NASHUA - It was history in the making on Saturday when Pennichuck Corp. hosted its first meeting with the city of Nashua as its sole shareholder, although some city officials were not pleased with the process.
"I am disappointed. I expected there to be more of an interaction today," said Alderman Dan Moriarty, Ward 9, who was frustrated that although the public was able to speak, questions were not immediately being answered by Pennichuck officials.
Moriarty had several financial questions he wanted answered, but Jay Leonard, chairman of the Pennichuck board of directors, said the public comment period was specifically for comments.
After objections from some people in attendance, Leonard did alter some of the process and briefly answered a few of the questions at the conclusion of the meeting.
Saturday's gathering was Pennichuck's first annual meeting since the city acquired the water company at the beginning of 2012.
"This is a transition," said Leonard, describing Pennichuck as a holding company that is now owned fully by the city of Nashua. "Ours is a corporation. We are a business, and we have proprietary information."
Still, Leonard said, Pennichuck has made a commitment to the people of Nashua to be open and transparent in its business transactions and decision making.
Pennichuck Water Works Inc. provides water service to about 27,000 customers in 11 communities. Pennichuck Corp. has other subsidiaries, including Pennichuck East Utility - which provides water service to about 7,000 customers in 19 communities - and Pittsfield Aqueduct Co., Pennichuck Water Service Corp. and the Southwood Corp.
On Saturday, three people were nominated to be members of the Pennichuck board of directors: Jay Lustig, John McGrath and Preston Stanley Jr. In addition, several housekeeping items in the Pennichuck bylaws were amended.
Furthermore, the board opted to reappoint Leonard as chairman for an additional year.
City officials and Nashua residents in attendance - about 50 in total - received a brief analysis of the water company's financial status, although several people still wanted some of the items clarified at the conclusion of the meeting.
According to Larry Goodhue, the chief financial officer, Pennichuck's revenues for 2012 were nearly $37.8 million compared with revenues of $38.3 million in 2011. The operating expenses in 2012 were about $28.6 million, and the operating income was nearly $9.2 million.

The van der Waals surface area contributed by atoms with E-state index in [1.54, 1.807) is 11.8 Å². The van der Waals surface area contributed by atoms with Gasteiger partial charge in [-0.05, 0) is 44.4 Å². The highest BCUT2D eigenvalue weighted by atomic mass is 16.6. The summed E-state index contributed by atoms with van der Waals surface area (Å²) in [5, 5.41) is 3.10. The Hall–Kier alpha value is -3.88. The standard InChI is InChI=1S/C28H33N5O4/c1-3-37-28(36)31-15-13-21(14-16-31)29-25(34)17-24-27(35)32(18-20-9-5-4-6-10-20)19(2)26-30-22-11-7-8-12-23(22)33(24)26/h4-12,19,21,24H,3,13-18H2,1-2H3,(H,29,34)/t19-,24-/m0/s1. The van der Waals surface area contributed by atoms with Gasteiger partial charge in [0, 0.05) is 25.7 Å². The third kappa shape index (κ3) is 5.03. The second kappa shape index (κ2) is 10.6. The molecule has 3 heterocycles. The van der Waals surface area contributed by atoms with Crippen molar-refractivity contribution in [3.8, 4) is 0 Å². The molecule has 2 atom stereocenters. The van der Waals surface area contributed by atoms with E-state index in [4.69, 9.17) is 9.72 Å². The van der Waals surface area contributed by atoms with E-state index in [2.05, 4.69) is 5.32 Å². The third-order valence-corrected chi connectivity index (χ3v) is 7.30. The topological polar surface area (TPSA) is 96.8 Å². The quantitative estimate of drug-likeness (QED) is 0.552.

Furthermore, he said, the net income in 2011 - prior to the city's acquisition - was $4.1 million compared with the net loss of $1.9 million in 2012.
The company spent about $5.3 million in 2011 and about $6.4 million in 2012 to replace aging water infrastructure, according to Pennichuck officials.
Fred Teeboom, a former alderman, questioned the financial statements provided on Saturday. With a net loss of nearly $2 million last year, Teeboom said he was concerned that ratepayers may soon see a 20 percent increase in their water rates.
"How are you going to get out of this loss situation?" he asked. "How on earth are you going to make up the difference?"
Pennichuck is a capital investment business, said Don Ware, chief operating officer, stressing the need exists throughout New Hampshire to replace about $860 million in water infrastructure.
"This business is about serving our customers," he said, noting it is important to update generators, water mains, information technology and distribution equipment to provide clean water.
Moriarty noted that the salary of John Patenaude, Pennichuck's chief executive officer, is about $190,000 a year. The alderman said that "seems a little high" for a company that has an annual revenue of about $38 million, adding Mayor Donnalee Lozeau is paid about $100,000 a year.
Alderman-at-Large Jim Donchess expressed concerns about attendees not being able to get immediate responses to their questions.
"I hope that we can set up a question session as soon as possible," said Donchess.
Leonard said such a meeting is being email@example.com